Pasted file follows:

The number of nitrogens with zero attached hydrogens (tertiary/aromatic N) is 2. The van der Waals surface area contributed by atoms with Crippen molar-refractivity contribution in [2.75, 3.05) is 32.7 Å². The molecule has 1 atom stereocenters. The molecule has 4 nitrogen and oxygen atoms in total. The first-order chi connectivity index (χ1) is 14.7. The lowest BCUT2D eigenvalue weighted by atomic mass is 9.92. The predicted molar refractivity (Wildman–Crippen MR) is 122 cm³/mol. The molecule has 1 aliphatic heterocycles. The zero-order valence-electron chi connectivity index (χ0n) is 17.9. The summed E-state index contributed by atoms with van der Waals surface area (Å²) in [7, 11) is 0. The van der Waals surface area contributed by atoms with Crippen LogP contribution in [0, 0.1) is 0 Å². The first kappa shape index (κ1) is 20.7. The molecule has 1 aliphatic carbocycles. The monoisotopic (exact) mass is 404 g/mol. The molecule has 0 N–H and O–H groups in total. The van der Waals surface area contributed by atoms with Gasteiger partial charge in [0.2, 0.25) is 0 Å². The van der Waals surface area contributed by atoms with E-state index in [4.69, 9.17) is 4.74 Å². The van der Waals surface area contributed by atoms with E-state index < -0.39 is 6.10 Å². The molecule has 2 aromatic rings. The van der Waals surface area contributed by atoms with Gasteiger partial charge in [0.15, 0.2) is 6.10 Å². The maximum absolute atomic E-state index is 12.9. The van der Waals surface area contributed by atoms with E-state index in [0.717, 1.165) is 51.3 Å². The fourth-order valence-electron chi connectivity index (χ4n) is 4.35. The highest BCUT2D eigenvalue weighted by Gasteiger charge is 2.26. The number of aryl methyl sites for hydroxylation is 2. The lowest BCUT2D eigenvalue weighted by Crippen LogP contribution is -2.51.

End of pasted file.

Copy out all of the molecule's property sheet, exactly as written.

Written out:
The number of nitrogens with zero attached hydrogens (tertiary/aromatic N) is 2. The van der Waals surface area contributed by atoms with Crippen molar-refractivity contribution in [2.75, 3.05) is 32.7 Å². The molecule has 1 atom stereocenters. The molecule has 4 nitrogen and oxygen atoms in total. The first-order chi connectivity index (χ1) is 14.7. The lowest BCUT2D eigenvalue weighted by atomic mass is 9.92. The predicted molar refractivity (Wildman–Crippen MR) is 122 cm³/mol. The molecule has 1 aliphatic heterocycles. The zero-order valence-electron chi connectivity index (χ0n) is 17.9. The summed E-state index contributed by atoms with van der Waals surface area (Å²) in [7, 11) is 0. The van der Waals surface area contributed by atoms with Crippen LogP contribution in [0, 0.1) is 0 Å². The first kappa shape index (κ1) is 20.7. The molecule has 1 aliphatic carbocycles. The monoisotopic (exact) mass is 404 g/mol. The molecule has 0 N–H and O–H groups in total. The van der Waals surface area contributed by atoms with Gasteiger partial charge in [0.2, 0.25) is 0 Å². The van der Waals surface area contributed by atoms with E-state index in [4.69, 9.17) is 4.74 Å². The van der Waals surface area contributed by atoms with E-state index < -0.39 is 6.10 Å². The molecule has 2 aromatic rings. The van der Waals surface area contributed by atoms with Gasteiger partial charge in [0.15, 0.2) is 6.10 Å². The maximum absolute atomic E-state index is 12.9. The van der Waals surface area contributed by atoms with E-state index in [0.717, 1.165) is 51.3 Å². The fourth-order valence-electron chi connectivity index (χ4n) is 4.35. The highest BCUT2D eigenvalue weighted by Gasteiger charge is 2.26. The number of aryl methyl sites for hydroxylation is 2. The lowest BCUT2D eigenvalue weighted by Crippen LogP contribution is -2.51.